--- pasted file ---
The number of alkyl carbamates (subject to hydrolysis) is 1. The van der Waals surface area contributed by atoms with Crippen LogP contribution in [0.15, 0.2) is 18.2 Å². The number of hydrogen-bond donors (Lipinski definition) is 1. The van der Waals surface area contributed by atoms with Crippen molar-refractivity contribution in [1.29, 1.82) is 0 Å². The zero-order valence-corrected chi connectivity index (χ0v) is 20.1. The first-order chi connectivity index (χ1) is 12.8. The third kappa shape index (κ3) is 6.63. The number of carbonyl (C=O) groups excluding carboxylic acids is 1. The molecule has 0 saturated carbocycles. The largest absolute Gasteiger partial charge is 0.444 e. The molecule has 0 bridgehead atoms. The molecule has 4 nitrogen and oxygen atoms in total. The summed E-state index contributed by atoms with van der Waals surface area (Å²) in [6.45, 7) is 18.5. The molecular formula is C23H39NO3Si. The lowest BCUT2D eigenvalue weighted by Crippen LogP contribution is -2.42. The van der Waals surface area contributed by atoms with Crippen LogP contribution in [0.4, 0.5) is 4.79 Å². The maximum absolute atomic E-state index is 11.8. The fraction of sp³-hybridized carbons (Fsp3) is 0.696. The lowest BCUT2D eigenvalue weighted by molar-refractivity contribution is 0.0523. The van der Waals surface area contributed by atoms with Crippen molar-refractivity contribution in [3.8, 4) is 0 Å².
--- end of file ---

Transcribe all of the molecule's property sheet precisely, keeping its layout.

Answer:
The number of alkyl carbamates (subject to hydrolysis) is 1. The van der Waals surface area contributed by atoms with Crippen LogP contribution in [0.15, 0.2) is 18.2 Å². The number of hydrogen-bond donors (Lipinski definition) is 1. The van der Waals surface area contributed by atoms with Crippen molar-refractivity contribution in [1.29, 1.82) is 0 Å². The zero-order valence-corrected chi connectivity index (χ0v) is 20.1. The first-order chi connectivity index (χ1) is 12.8. The third kappa shape index (κ3) is 6.63. The number of carbonyl (C=O) groups excluding carboxylic acids is 1. The molecule has 0 saturated carbocycles. The largest absolute Gasteiger partial charge is 0.444 e. The molecule has 0 bridgehead atoms. The molecule has 4 nitrogen and oxygen atoms in total. The summed E-state index contributed by atoms with van der Waals surface area (Å²) in [6.45, 7) is 18.5. The molecular formula is C23H39NO3Si. The lowest BCUT2D eigenvalue weighted by Crippen LogP contribution is -2.42. The van der Waals surface area contributed by atoms with Crippen LogP contribution in [0.4, 0.5) is 4.79 Å². The maximum absolute atomic E-state index is 11.8. The fraction of sp³-hybridized carbons (Fsp3) is 0.696. The lowest BCUT2D eigenvalue weighted by molar-refractivity contribution is 0.0523. The van der Waals surface area contributed by atoms with Crippen molar-refractivity contribution in [3.8, 4) is 0 Å².